Additionally, enrichment-based daycare staff must be trained to understand dog body language and behavior, manage basic training principles, and engage the group while managing the pack. The staff-to-dog ratio is better at an enrichment-based daycare facility as well, so that the small group structure can be maintained and conflicts or emergencies minimized.
Solo Daycare Options
Dogs can fail temperament tests for a variety of reasons. Either they appear to be dog aggressive, or they just seem unhappy and uncomfortable in the group. Sometimes, they just don’t get along with one dog, and moving them to a different group can make or break their daycare experience.
Most free-play daycares don’t offer great options for dogs who don’t do well in a large group, leaving them without any kind of meaningful stimulation. Oftentimes, they are placed alone in a yard near the other play yards, and just end up fence fighting or getting bored.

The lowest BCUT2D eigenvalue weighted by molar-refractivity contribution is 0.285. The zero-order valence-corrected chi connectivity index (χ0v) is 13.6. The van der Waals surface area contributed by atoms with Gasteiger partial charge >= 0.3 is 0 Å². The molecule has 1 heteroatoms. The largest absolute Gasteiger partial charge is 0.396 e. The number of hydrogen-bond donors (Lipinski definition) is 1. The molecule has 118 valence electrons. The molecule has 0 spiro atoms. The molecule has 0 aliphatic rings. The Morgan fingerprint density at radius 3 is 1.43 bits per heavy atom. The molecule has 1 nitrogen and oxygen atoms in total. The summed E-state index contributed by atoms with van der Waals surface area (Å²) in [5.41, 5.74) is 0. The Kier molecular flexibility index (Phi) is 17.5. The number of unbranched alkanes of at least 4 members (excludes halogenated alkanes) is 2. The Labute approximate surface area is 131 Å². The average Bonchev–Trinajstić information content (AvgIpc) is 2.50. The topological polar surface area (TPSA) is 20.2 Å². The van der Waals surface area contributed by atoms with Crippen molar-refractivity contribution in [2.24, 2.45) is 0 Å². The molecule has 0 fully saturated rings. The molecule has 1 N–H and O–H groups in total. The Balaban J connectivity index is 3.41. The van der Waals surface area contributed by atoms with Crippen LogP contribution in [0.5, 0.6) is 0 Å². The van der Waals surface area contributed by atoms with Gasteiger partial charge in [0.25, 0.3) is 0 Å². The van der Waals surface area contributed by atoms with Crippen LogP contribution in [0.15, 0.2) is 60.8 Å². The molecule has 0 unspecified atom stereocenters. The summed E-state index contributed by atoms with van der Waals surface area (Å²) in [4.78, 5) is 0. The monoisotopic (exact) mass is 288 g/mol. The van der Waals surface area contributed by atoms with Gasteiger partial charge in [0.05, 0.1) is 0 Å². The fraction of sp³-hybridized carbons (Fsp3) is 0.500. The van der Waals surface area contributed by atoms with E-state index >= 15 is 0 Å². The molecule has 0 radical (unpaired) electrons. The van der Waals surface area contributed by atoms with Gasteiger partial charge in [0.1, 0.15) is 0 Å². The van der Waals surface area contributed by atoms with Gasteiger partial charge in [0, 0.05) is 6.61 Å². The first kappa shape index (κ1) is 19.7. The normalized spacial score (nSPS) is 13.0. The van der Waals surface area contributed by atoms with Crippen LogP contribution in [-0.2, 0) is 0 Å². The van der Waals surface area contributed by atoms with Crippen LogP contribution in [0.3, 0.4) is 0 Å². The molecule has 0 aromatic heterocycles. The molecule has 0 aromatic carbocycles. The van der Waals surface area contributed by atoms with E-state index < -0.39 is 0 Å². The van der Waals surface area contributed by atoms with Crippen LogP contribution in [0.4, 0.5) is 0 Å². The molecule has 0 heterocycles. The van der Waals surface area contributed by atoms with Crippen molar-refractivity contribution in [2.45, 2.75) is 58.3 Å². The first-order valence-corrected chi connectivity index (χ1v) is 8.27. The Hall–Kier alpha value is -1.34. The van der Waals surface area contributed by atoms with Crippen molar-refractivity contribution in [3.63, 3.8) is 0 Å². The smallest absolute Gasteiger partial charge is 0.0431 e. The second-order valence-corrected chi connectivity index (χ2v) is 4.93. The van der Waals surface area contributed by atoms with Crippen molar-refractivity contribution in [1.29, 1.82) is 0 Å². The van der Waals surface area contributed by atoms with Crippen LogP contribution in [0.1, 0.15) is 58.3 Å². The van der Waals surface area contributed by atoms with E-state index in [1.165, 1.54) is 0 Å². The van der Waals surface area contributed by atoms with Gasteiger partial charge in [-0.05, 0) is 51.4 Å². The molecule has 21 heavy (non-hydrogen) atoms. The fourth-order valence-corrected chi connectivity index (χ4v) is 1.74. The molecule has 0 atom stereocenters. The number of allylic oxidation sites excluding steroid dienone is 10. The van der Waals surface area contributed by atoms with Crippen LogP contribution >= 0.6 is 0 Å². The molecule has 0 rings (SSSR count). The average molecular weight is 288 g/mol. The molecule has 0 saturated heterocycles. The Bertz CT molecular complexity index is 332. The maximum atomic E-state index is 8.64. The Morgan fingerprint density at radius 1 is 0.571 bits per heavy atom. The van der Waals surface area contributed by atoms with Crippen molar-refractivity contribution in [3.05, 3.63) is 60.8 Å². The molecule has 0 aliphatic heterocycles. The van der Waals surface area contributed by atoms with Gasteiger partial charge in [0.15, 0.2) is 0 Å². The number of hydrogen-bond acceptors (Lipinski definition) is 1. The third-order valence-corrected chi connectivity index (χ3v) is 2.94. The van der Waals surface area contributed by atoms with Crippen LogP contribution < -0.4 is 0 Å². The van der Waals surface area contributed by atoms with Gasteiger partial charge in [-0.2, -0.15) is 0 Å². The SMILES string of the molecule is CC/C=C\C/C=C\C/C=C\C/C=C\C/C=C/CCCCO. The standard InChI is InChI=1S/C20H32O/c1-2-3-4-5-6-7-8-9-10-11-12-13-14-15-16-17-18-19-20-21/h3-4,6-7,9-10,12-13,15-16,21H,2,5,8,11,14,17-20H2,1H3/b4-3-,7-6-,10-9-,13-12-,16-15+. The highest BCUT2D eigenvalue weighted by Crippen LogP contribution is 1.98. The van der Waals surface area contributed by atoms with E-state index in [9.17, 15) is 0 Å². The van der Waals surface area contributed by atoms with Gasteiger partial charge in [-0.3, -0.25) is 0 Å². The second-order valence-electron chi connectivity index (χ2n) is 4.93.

Solo dogs generally do better with an enrichment-based approach, getting individual attention and the same mental stimulation as their more social peers while maintaining their space from the group. This means that even dogs who fail their temperament tests aren’t completely out of daycare options, and can still reap the benefits of an enrichment-based structure through one-on-one day lodging.
Where does Pampered Pet Resorts come in?
Pampered Pet Inn and Pampered Pet Recreation Center are two of only four doggie daycare facilities in the Southwest Houston area that offer enrichment-based programs, and we pride ourselves on providing a doggie daycare structure that meets every dog’s needs from physical to mental. We even offer one-on-one enrichment day lodging for dogs who prefer their space, so that every dog gets what they need, even if they don’t love group playtime.
Our staff is highly trained, most having years of experience working with animals. Some members of our staff are even pet CPR certified. Plus, we offer fun bonuses like themed daycare parties!
After 40 years, we think it’s safe to say that Pampered Pet Resorts knows how to meet the needs of any daycare pup, and we’re willing to go the extra mile to make sure that every dog in our care leaves happier, healthier, and pawsitively pampered. That's why we have prioritized an enrichment-based daycare structure that is a paw above the rest!